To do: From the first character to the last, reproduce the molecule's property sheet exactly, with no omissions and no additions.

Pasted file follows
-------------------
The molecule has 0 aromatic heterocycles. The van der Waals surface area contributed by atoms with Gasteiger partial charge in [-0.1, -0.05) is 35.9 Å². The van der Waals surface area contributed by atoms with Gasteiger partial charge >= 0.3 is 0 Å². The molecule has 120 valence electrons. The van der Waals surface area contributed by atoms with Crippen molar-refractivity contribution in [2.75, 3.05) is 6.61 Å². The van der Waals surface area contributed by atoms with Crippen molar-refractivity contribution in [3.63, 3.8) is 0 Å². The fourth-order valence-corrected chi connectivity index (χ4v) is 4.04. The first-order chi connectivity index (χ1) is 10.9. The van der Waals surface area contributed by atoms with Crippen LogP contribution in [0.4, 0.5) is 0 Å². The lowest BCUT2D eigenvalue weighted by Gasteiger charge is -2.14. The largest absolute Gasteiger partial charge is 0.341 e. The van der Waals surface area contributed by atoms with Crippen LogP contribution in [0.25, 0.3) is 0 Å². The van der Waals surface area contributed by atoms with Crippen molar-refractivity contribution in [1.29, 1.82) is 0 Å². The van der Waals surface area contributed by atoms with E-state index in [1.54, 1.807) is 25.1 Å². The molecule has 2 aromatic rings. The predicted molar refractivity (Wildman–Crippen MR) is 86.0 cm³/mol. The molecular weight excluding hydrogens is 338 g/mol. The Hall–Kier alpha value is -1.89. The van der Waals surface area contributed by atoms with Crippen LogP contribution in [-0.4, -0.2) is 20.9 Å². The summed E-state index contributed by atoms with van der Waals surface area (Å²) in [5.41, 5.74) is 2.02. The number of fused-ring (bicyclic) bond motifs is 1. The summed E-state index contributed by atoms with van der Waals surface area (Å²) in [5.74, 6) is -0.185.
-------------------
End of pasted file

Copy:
The molecule has 0 aromatic heterocycles. The van der Waals surface area contributed by atoms with Gasteiger partial charge in [-0.1, -0.05) is 35.9 Å². The van der Waals surface area contributed by atoms with Gasteiger partial charge >= 0.3 is 0 Å². The molecule has 120 valence electrons. The van der Waals surface area contributed by atoms with Crippen molar-refractivity contribution in [2.75, 3.05) is 6.61 Å². The van der Waals surface area contributed by atoms with Crippen molar-refractivity contribution in [3.63, 3.8) is 0 Å². The fourth-order valence-corrected chi connectivity index (χ4v) is 4.04. The first-order chi connectivity index (χ1) is 10.9. The van der Waals surface area contributed by atoms with Crippen LogP contribution in [0.4, 0.5) is 0 Å². The lowest BCUT2D eigenvalue weighted by Gasteiger charge is -2.14. The largest absolute Gasteiger partial charge is 0.341 e. The van der Waals surface area contributed by atoms with Crippen LogP contribution in [0.25, 0.3) is 0 Å². The van der Waals surface area contributed by atoms with Crippen molar-refractivity contribution in [1.29, 1.82) is 0 Å². The van der Waals surface area contributed by atoms with E-state index in [1.54, 1.807) is 25.1 Å². The molecule has 2 aromatic rings. The predicted molar refractivity (Wildman–Crippen MR) is 86.0 cm³/mol. The molecular weight excluding hydrogens is 338 g/mol. The Hall–Kier alpha value is -1.89. The van der Waals surface area contributed by atoms with Crippen LogP contribution in [-0.4, -0.2) is 20.9 Å². The summed E-state index contributed by atoms with van der Waals surface area (Å²) in [5.41, 5.74) is 2.02. The number of fused-ring (bicyclic) bond motifs is 1. The summed E-state index contributed by atoms with van der Waals surface area (Å²) in [5.74, 6) is -0.185.